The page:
Scientists Weigh Climate Change Role in 2012 Weather

Scientists studied global warming's role in a dozen extreme weather events.

A tanker rests on Staten Island's southern shore after being swept onto land by a storm surge due to Hurricane Sandy.

A sprawling global team of meteorologists who examined the marquee extreme weather events of 2012—including Hurricane Sandy, drought in the U.S. Midwest, and melting Arctic ice—found that human-induced climate change was a factor in half of the dozen events they studied.

The scientists, who published their findings Thursday in the Bulletin of the American Meteorology Society, acknowledged that determining how much influence climate change has on particular extreme weather events is an evolving science, and that better tools are needed to measure that influence.

"(W)hile climate models may indicate a human effect is causing increases in the chances of having extremely high precipitation in a region (much like speeding increases the chances of having an accident), natural variability can still be the primary factor in any individual extreme event," the authors said.

Thursday's report was written by 18 teams comprising 78 meteorologists from around the world.

Here are four of the major events analyzed by the meteorologists:

1. The devastation caused by Hurricane Sandy in October 2012. The authors were especially interested in how climate change affected Sandy's storm surge, which caused massive destruction on the coast of New Jersey and flooded parts of New York City. They concluded that the surge—a mound of water formed by a hurricane's winds and forward motion and pushed in front of the storm as it approaches landfall—was worse than it would have been in 1950 because sea level has risen in the past 60 years.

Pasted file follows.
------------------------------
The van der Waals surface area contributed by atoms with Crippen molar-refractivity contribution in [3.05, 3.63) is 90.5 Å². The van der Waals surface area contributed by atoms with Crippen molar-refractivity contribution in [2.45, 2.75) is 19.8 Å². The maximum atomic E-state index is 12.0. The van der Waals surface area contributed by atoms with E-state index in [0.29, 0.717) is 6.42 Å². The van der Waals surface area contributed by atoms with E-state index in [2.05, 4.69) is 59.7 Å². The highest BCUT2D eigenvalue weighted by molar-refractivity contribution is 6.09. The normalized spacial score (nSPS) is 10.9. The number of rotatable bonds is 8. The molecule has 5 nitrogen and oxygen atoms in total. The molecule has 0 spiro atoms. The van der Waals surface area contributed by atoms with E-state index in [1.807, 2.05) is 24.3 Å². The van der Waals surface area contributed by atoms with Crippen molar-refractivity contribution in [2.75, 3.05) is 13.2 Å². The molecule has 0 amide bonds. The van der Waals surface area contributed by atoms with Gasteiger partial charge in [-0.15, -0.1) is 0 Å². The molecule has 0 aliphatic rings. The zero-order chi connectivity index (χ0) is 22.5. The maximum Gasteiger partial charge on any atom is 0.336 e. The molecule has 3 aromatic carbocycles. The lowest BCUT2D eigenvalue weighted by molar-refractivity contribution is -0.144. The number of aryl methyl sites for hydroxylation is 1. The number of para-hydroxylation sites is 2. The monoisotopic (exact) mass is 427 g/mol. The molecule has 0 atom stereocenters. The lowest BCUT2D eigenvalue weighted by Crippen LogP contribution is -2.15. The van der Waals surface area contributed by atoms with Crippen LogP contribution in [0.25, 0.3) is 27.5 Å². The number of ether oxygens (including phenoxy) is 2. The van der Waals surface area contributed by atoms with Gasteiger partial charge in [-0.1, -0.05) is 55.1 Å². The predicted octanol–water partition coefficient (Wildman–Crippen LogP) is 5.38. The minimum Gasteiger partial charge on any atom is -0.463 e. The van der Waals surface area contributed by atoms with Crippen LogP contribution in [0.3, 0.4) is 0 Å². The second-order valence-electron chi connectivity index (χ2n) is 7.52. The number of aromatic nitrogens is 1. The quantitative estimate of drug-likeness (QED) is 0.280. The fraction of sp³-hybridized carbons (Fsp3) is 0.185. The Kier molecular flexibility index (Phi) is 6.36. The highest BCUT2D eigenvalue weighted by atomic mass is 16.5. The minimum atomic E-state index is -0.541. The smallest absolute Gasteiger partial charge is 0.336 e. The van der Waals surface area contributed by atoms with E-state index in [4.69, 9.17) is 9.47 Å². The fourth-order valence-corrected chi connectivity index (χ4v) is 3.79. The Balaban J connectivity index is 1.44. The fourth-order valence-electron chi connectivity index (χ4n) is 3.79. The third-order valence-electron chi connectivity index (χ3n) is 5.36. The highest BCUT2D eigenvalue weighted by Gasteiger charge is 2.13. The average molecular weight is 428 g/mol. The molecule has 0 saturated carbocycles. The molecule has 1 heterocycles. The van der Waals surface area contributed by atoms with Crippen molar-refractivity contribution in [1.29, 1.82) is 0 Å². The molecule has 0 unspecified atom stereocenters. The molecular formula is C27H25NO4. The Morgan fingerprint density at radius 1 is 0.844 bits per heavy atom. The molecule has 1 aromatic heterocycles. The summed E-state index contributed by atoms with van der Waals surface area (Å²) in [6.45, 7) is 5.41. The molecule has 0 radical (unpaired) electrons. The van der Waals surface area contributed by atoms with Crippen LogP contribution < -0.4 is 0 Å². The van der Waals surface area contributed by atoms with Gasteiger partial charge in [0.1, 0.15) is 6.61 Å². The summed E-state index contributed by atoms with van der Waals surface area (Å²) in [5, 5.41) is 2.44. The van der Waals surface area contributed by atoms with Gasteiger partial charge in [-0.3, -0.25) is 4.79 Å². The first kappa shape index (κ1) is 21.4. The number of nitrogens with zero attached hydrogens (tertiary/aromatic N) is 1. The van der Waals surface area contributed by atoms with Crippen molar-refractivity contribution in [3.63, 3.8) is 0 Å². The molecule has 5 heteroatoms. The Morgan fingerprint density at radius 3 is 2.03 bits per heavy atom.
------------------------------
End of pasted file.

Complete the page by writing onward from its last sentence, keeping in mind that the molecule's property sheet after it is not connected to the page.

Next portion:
That rise in sea level has been attributed to warming temperatures and melting Arctic ice. And that rise means that future storms less powerful than Sandy are likely to cause more damage than they would have decades ago.

2. The melting of Arctic sea ice. Some computer simulations have predicted that Arctic ice will disappear during the summer by the middle of this century. The report's authors said it is "extremely unlikely that the disappearance of Arctic sea ice has been caused by natural climate variability."

3. Extreme heat and drought in the U.S. The authors said climate change had little to do with the drought in the central U.S. last year. But they added that climate change was a factor in the unusually warm weather that accompanied the drought. And climate change makes it much more likely that periods of extreme heat will happen. (Watch related video: Droughts 101.)

4. Unusually high rainfall in parts of Europe and elsewhere during 2012. The scientists reached a split decision about whether climate change was to blame for heavy rainfall in some places. Fluctuations in rainfall are normal, they said. But unusually warm sea water—which produces higher humidity and is linked to heavier rainfall—is likely caused by climate change.

The full report can be viewed here.